Bill to boost flu vaccine production picks up support

Nov 10, 2004 (CIDRAP News) – The current shortage of influenza vaccine has generated new support for proposed federal legislation introduced last January that would make the production of flu vaccine more financially attractive, according to sponsors of the bill.

Sen. Evan Bayh, D-Ind., and Sen. Larry Craig, R-Idaho, announced recently that their proposed Flu Protection Act of 2004 has won endorsements from the American Public Health Association, the American Lung Association, and the American Association of Retired Persons (AARP).

In a news release, Bayh and Craig expressed hope that Congress will act on the bill in its lame-duck session, which begins next week. They also said the number of sponsors for the bill has doubled to ten since the loss of flu vaccine from Chiron Corp. in October triggered the current vaccine shortage.

Among other things, the bill directs the government to buy any flu vaccine doses that manufacturers can't sell by the end of the flu season.

"It's a buy-back plan," Meg Keck, a spokeswoman for Bayh, told CIDRAP News. "It takes away the economic disincentive that the manufacturers currently face if they produce a surplus. Right now they have to eat that cost."

The legislation, Senate bill 2038, also offers a 20% tax credit for the cost of building or expanding vaccine production facilities, Keck said. The measure also directs the Centers for Disease Control and Prevention (CDC) to develop a contingency plan for dealing with future vaccine shortages and to run an annual public education campaign on the importance of flu vaccination.

Bayh and Craig said they wrote letters to Senate leaders and the Senate Appropriations Committee urging them to take up the legislation so that appropriate steps can be taken in time for next year's flu season. "The plan is ready, the support is growing—Congress needs only to act to protect the American people from another flu season nightmare," Bayh said in the news release.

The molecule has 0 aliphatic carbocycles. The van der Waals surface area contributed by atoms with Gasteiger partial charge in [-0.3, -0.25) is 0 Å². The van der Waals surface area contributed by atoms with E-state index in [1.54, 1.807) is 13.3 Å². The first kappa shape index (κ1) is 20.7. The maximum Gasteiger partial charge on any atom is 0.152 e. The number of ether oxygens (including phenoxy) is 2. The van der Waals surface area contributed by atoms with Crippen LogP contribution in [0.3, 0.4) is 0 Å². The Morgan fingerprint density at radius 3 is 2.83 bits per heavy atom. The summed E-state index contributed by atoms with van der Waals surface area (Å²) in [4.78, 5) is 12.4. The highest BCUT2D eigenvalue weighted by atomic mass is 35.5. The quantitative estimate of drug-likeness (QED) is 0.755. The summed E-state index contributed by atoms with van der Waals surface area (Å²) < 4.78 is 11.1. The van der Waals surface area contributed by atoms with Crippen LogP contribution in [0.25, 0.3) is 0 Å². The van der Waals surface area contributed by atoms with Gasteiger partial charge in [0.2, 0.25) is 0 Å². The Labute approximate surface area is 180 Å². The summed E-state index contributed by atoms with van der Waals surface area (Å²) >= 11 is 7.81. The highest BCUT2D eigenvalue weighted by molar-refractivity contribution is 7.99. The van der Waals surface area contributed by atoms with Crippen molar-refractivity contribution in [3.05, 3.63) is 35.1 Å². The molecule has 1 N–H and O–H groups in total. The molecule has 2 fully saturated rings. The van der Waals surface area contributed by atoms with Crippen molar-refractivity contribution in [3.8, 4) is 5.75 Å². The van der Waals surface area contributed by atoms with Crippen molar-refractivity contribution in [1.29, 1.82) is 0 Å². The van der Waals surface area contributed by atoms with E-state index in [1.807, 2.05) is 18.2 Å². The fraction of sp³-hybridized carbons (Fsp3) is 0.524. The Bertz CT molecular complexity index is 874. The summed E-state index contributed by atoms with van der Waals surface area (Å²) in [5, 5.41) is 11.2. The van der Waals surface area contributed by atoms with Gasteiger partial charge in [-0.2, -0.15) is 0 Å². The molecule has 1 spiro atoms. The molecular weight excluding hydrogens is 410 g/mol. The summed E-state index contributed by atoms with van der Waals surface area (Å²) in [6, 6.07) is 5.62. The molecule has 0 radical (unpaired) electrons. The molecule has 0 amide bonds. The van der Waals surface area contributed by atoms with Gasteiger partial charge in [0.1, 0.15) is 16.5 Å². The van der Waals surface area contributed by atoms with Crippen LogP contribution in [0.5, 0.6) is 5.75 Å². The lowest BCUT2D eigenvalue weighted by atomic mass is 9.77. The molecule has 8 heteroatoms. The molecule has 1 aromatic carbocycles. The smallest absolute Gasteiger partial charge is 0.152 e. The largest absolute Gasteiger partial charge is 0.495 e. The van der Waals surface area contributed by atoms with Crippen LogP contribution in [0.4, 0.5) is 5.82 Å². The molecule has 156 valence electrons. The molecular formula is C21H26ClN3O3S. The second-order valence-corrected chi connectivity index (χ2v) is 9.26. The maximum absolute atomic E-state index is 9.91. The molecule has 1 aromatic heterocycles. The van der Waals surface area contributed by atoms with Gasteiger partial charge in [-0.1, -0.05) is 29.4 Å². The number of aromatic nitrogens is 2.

Keck said the bill was introduced last January in the Senate Finance Committee and the Health, Education, Labor, and Pensions Committee. She noted that last year's flu season arrived early and concern about vaccine supplies had died down by January. The bill remained in committee because "there wasn't a sense of urgency at the time," she said.

Keck said she is not aware of any particular opposition to the bill. "I think it's a straightforward, fiscally responsible way to make sure we won't have another flu vaccine shortage," she said. She noted that Craig is the only Republican sponsor or cosponsor of the bill.

Bayh's news release said the legislation also calls for increased government-industry cooperation to provide accurate estimates of the amount of vaccine needed each year and authorizes funds to encourage the creation of more vaccine producers.

The bill calls for the CDC director to contract with manufacturers each year to produce the amount of vaccine the CDC thinks will be needed. If any of that supply remains unsold by the end of the flu season, the CDC would pay for it at a mutually negotiated price, the bill specifies.

Health and Human Services (HHS) Secretary Tommy Thompson has said he supports the idea of a government guarantee to buy flu vaccine in order to protect manufacturers from losses if the demand for vaccine is overestimated. Phone calls to HHS to ask about the department's position on Bayh's bill were not returned in time for this story.

A companion bill, HR 3758, has been introduced in the House by Rep. Rahm Emmanuel, D-Ill., and has 13 cosponsors.

See also:

Library of Congress's Thomas site for information on and text of Senate bill 2038 (search "S 2038")
http://thomas.loc.gov/home/thomas.html

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